National Grid ESO introduces new Dynamic Containment mechanism to help keep network frequency balanced.
The electricity system operator is creating the product to bring the frequency back up to the safe level of 50 Hz as quickly as possible following any fault on the network similar to the one experienced last August.
Background To Dynamic Containment
Britain’s electricity system is transitioning towards zero-carbon. This sees renewables replacing the traditional fossil fuel-powered generation.
Without the big spinning turbines from thermal power, there’s less inertia – the vital “shock absorber” that protects against frequency changes. Lower levels of inertia lead to much quicker deviations in grid frequency (known as Rate of Change of Frequency or ROCOF for short).
Dynamic Containment is the first of several “faster-acting frequency response services” that the ESO is bringing online to ensure frequency remains within the statutory range of +/- 0.5 Hz in the event of a sudden demand increase or loss of generation.
It will kick-in when frequency moves outside of NGESO’s operational limits (+/-0.2).
The new service will be available to providers that can act very quickly to address any frequency fluctuations, for example, battery storage. It will get a “soft launch” this week before a full roll-out next year. The scheme will initially sit alongside existing measures such as Firm Frequency Response (FFR).
For its launch period, National Grid will procure Dynamic Containment capacity in 24-hour blocks on a day-ahead basis.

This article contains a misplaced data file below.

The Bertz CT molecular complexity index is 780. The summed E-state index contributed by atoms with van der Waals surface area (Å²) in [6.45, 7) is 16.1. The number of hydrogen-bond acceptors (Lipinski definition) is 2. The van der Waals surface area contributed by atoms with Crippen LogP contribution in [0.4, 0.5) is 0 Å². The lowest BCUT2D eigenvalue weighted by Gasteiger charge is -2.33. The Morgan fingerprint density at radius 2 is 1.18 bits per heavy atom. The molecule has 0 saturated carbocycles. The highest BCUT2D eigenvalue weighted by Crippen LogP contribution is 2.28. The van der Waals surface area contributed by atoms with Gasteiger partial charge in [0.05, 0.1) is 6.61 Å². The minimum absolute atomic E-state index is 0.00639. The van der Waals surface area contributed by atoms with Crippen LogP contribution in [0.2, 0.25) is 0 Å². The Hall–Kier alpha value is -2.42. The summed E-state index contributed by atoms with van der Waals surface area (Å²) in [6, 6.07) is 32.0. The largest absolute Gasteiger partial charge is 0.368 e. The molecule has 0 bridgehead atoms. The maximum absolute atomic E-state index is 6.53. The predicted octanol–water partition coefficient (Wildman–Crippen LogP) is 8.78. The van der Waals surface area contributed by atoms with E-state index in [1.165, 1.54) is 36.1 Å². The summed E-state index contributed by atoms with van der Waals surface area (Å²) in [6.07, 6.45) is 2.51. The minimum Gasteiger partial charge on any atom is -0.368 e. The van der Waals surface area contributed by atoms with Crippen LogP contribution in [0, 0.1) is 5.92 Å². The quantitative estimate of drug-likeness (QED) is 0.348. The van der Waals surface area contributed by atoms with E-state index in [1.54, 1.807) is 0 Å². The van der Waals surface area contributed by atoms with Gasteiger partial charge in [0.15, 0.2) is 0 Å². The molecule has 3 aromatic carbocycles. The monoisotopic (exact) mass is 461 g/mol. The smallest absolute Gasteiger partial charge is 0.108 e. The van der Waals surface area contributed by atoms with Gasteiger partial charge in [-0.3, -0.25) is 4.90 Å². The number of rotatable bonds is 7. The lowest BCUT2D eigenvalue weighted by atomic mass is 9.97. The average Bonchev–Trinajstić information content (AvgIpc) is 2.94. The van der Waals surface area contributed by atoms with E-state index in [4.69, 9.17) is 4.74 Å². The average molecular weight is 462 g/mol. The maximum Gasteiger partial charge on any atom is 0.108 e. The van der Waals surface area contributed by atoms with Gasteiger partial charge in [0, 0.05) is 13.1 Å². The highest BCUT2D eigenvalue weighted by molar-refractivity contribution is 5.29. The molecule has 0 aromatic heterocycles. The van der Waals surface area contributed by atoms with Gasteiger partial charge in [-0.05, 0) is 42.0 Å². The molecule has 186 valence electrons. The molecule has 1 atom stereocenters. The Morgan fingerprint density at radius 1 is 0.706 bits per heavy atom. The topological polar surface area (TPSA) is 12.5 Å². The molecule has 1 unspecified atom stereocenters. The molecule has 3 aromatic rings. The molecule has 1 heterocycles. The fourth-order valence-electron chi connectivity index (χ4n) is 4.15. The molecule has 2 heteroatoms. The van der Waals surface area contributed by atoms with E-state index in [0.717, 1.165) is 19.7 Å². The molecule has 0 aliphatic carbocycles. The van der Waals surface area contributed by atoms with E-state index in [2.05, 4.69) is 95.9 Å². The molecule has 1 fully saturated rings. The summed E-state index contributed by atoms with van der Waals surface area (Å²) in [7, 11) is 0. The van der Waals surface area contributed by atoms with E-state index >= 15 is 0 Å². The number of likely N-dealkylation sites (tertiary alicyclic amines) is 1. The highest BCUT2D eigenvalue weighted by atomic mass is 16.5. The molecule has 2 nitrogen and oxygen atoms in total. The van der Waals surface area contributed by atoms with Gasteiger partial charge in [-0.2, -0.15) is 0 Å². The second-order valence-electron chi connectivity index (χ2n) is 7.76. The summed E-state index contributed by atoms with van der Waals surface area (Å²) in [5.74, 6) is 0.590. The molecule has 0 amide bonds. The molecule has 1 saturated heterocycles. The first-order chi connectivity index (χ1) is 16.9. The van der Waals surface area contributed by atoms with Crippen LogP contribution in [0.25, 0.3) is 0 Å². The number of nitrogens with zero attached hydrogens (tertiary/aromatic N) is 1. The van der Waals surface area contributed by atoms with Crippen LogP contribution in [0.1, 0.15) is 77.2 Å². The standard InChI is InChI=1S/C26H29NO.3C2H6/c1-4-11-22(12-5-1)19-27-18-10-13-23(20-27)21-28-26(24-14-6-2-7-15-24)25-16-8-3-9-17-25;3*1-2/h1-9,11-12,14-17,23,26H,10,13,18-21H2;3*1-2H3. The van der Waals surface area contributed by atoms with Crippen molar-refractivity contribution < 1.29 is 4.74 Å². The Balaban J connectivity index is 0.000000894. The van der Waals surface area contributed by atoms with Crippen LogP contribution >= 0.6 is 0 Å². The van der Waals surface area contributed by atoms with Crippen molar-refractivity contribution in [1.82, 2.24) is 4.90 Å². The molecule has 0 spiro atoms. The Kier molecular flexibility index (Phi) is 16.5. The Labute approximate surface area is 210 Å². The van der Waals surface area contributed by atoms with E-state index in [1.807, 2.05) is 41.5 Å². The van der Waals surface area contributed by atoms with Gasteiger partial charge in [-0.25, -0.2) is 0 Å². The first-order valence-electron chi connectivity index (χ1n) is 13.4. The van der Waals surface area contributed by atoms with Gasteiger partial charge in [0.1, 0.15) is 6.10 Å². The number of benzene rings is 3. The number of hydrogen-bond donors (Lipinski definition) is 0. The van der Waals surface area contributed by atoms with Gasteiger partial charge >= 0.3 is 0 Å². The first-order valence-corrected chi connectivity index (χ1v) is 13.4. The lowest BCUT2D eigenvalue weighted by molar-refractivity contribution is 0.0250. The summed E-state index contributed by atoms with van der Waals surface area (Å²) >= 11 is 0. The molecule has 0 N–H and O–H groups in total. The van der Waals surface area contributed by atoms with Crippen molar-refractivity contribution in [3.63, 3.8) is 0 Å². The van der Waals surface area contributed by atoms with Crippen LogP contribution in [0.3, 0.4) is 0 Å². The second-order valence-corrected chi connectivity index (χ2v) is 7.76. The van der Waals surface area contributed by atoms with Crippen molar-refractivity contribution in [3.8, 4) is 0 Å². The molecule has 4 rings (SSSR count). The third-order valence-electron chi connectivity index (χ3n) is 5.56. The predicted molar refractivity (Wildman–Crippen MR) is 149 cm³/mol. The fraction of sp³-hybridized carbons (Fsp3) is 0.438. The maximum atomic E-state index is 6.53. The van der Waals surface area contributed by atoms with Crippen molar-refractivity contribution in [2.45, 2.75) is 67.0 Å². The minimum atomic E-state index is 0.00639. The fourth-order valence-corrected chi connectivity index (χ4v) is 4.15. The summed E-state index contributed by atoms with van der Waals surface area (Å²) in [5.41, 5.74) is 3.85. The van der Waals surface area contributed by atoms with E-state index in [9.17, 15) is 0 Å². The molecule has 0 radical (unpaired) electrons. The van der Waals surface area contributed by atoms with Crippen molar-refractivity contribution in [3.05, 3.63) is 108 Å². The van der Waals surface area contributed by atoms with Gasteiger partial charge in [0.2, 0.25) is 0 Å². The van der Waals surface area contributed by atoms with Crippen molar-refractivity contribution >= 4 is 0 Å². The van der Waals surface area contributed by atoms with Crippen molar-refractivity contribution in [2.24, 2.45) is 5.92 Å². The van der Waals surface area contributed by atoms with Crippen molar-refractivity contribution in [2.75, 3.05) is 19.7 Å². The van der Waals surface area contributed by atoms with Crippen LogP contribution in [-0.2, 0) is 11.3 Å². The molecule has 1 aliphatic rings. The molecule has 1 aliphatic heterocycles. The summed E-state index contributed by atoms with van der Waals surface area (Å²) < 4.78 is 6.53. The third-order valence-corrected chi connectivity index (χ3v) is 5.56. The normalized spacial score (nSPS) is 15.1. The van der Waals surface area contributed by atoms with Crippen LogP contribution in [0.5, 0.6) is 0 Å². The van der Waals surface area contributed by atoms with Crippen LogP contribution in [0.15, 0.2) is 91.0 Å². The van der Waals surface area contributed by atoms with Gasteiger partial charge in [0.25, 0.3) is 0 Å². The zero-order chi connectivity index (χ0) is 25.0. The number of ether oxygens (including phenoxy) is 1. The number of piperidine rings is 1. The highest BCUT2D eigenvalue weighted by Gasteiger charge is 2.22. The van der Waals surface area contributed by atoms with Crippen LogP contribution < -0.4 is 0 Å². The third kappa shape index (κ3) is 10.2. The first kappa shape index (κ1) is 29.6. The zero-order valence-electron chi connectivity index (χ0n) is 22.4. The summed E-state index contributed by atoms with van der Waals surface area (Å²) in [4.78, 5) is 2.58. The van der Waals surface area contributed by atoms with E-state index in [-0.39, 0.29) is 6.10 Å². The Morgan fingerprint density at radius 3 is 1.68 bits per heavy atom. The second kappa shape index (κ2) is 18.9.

This compares to the week-ahead and even month-ahead procurement for FFR and is proof the system operator is shifting closer to real-time provision. It intends to phase out monthly FFR tenders by the end of 2022.
Eventually, it’s expected Dynamic Containment will contribute up to 1 GW of power a day, although the initial tenders will be for 500 MW of low frequency.
Part Of A Bigger Picture
In a blog post sharing some of the lessons learned by the system operator over recent months, ESO Chief Engineer and Head of National Control Roisin Quinn revealed Dynamic Containment is one of a suite of new mechanisms to help with the transition to a zero-carbon grid.
“High levels of generation and low demand, such as we’ve seen this summer, can raise the risk of oversupply and reduce the system’s resilience to sudden changes in frequency – with reduced levels of its inherent shock absorber, inertia.
“Managing inertia is something our control room engineers do every day, regardless of the pandemic, increasing and decreasing sources of power. The unprecedented conditions brought on by COVID-19 have meant they’ve had to take more actions, on more days, to keep the system secure.
“Managing this combination of low demand and high renewables shows that we can operate a greener grid, and sooner than we thought.
“In April 2019 we announced our ambition to be able to operate the grid at zero carbon in 2025 with the plans in place to deliver this addressing many of the challenges faced this Spring and Summer.
“We’ve made great progress towards zero-carbon already and work on key projects has continued throughout the pandemic.
“We’ve recently announced the second phase of our Stability Pathfinder project for Scotland, with the first phase seeing generators already providing stability services to the grid. We’re seeing new providers managing voltage too, with batteries providing reactive power as part of our Mersey Pathfinder project.
“We’re widening access to the Balancing Mechanism, making it easier for smaller providers to play a part and are soon to be launching a new frequency product, Dynamic Containment – the fastest acting frequency response we have, to help keep the system in balance as we continue to decarbonize.”